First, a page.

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dusold-portraitOn Saturday October 15th, award-winning artist Paul DuSold will give a portrait demonstration in the Main Studio at 2:30 pm. Visitors may remember that six years ago, during the run of a joint exhibition of Solowey and DuSold work here at the Solowey Studio, DuSold made history by painting the first work in the studio since Ben Solowey’s death in 1978.

Like Ben, DuSold is one of the few accomplished portrait painters who not only can capture the personality of his sitter, but also speak intelligently to an audience while doing it. We are thrilled to have Paul return to create a new portrait in Ben’s remarkable studio. He will be drawing this time instead of painting, in honor of our works on paper exhibition. You won’t want to miss this opportunity to see DuSold in action.

The day after this demonstration, DuSold’s work will be featured in a new exhibition, The Nude, Mirror of Desire opening at the Wayne Art Center through November 19, 2016. The show also includes the work of Scott Noel, Ben Kamihira and Margaret MCanne. To learn more about DuSold and his art, visit

nosferatuPlease join us for our first film event on October 22nd at 7 pm. This special showing of the classic silent film, Nosferatu in the Halloween season is sure to memorable, as it is not only considered a film masterpiece, but it will have live musical accompaniment by the “boy wonder” of the theater organ, Brett Miller.

Brett is an organ prodigy who has studied with the top organists in the country. Bucks County’s County Theater hires him to play at all four of their theaters, and he is a staff organist at Loews Jersey City, one of the classic movie palaces from the 1920s. Analyzing the film, Brett has composed a score that is firmly rooted in the classic silent film tradition.

Nosferatu, according to film critic Roger Ebert, “is the story of Dracula before it was buried alive in clichés, jokes, TV skits, cartoons and more than thirty other films. The film is in awe of its material. It seems to really believe in vampires… It doesn’t scare us, but it haunts us.” Directed by the legendary F.W. Murnau, it draws on the great visual tradition of the early silent, when images were more important than words. If you have never seen a silent film, or never seen one with live music, this is a must. If you have, you won’t want to miss this special presentation.

Tickets are $10 as the event will be a benefit for the Juvenile Diabetes Research Foundation. Seating is limited and tickets are already going fast. to reserve yours, contact the Studio by email at or by phone at 215-795-0228.

After Ingres

To highlight works in the exhibition, Homage: Ben solowey’s Art iNspired by His Influences, we are providing articles on the artists he admired and the works they inspired:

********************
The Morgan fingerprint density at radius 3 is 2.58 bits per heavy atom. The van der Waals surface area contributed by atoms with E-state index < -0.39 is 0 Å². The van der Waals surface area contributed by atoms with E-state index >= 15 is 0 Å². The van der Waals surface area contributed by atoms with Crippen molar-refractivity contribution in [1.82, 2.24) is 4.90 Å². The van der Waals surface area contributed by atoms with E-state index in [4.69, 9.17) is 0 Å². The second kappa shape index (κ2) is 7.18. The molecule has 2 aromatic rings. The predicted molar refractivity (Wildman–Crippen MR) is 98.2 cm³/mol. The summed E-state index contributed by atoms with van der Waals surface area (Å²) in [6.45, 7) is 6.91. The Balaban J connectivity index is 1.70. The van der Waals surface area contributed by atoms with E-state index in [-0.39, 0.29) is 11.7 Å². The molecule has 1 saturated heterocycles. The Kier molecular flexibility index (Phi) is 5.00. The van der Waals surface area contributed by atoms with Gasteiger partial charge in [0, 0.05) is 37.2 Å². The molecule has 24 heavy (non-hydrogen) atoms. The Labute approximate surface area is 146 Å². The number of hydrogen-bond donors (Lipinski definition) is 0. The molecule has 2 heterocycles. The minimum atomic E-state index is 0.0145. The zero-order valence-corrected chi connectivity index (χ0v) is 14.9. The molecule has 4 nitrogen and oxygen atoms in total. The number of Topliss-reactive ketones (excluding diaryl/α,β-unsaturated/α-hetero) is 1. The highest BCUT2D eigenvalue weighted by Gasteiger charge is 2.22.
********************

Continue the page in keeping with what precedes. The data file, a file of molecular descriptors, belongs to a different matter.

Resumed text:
Jean-Auguste-Dominique Ingres (1780 – 1867) was on a quest to capture the ideal beauty. A student of Jacques-Louis David, then Europe’s greatest artist, Ingres learned the Neoclassical style but soon emphasized the contours of his figures, in a way, becoming one of the first Modern painters. Though he was dedicated to the academic panting of the classical era in his early life, he would eventually become experimental in his art, breaking many of the boundaries set by the classical painters.


“The Valpincon Bather” by Ingres

Like Ben, Ingres felt that drawing was the foundation of art, and his paintings and drawings reveal his detailed approach to draughtsmanship. Ben Solowey collected reproductions of both his drawings and of his most famous paintings, “La Grande Odalisque,” one of the first pure nudes (without any historical justification), which Ben alluded to in a number of works throughout his career, and “The Valpincon Bather.”

“The Valpincon Bather” is one of Ingres’ most renowned works. The nude, seen from the back, has many anatomical distortions that would become synonymous with Ingres. This work is considered to be his first great work of the nude. One critic remarked “Rembrandt himself would have coveted the amber colour of this pale torso.” The painting would inspire a number of Solowey paintings and drawings, and like Ingres himself, he would return to the figure throughout his career. He kept a reproduction of the work in his studio and in his oil, “Still Life Materials,” now in the collection of the James A. Michener Art Museum, which depicts elements of still life paintings, he included the reproduction – a direct acknowledgement of the inspiration, virtually the only time he made such a direct link.